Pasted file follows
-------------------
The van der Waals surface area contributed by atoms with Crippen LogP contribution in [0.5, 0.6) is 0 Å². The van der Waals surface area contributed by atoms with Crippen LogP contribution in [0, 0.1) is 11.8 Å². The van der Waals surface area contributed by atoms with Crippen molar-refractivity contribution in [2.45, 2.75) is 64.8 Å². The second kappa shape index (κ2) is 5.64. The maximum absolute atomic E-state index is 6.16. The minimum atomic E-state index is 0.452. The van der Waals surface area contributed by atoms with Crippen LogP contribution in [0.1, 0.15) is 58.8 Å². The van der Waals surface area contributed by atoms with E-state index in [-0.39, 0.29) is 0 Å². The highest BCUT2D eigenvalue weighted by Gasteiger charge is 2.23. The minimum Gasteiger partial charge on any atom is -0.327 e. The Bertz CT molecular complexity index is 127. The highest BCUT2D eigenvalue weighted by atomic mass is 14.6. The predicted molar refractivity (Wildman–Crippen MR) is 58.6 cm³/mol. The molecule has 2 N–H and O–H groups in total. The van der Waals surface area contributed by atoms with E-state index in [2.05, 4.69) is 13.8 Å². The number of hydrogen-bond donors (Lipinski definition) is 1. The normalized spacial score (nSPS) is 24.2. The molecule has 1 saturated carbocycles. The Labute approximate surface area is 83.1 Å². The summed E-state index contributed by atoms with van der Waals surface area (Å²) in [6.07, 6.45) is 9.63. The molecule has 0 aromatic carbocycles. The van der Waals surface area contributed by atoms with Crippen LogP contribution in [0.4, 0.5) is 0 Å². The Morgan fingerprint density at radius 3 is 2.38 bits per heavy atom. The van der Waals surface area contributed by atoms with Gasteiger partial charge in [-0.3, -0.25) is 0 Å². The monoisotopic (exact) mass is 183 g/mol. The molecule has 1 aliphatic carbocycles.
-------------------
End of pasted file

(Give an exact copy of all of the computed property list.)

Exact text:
The van der Waals surface area contributed by atoms with Crippen LogP contribution in [0.5, 0.6) is 0 Å². The van der Waals surface area contributed by atoms with Crippen LogP contribution in [0, 0.1) is 11.8 Å². The van der Waals surface area contributed by atoms with Crippen molar-refractivity contribution in [2.45, 2.75) is 64.8 Å². The second kappa shape index (κ2) is 5.64. The maximum absolute atomic E-state index is 6.16. The minimum atomic E-state index is 0.452. The van der Waals surface area contributed by atoms with Crippen LogP contribution in [0.1, 0.15) is 58.8 Å². The van der Waals surface area contributed by atoms with E-state index in [-0.39, 0.29) is 0 Å². The highest BCUT2D eigenvalue weighted by Gasteiger charge is 2.23. The minimum Gasteiger partial charge on any atom is -0.327 e. The Bertz CT molecular complexity index is 127. The highest BCUT2D eigenvalue weighted by atomic mass is 14.6. The predicted molar refractivity (Wildman–Crippen MR) is 58.6 cm³/mol. The molecule has 2 N–H and O–H groups in total. The van der Waals surface area contributed by atoms with E-state index in [2.05, 4.69) is 13.8 Å². The number of hydrogen-bond donors (Lipinski definition) is 1. The normalized spacial score (nSPS) is 24.2. The molecule has 1 saturated carbocycles. The Labute approximate surface area is 83.1 Å². The summed E-state index contributed by atoms with van der Waals surface area (Å²) in [6.07, 6.45) is 9.63. The molecule has 0 aromatic carbocycles. The van der Waals surface area contributed by atoms with Crippen LogP contribution in [0.4, 0.5) is 0 Å². The Morgan fingerprint density at radius 3 is 2.38 bits per heavy atom. The van der Waals surface area contributed by atoms with Gasteiger partial charge in [-0.3, -0.25) is 0 Å². The monoisotopic (exact) mass is 183 g/mol. The molecule has 1 aliphatic carbocycles.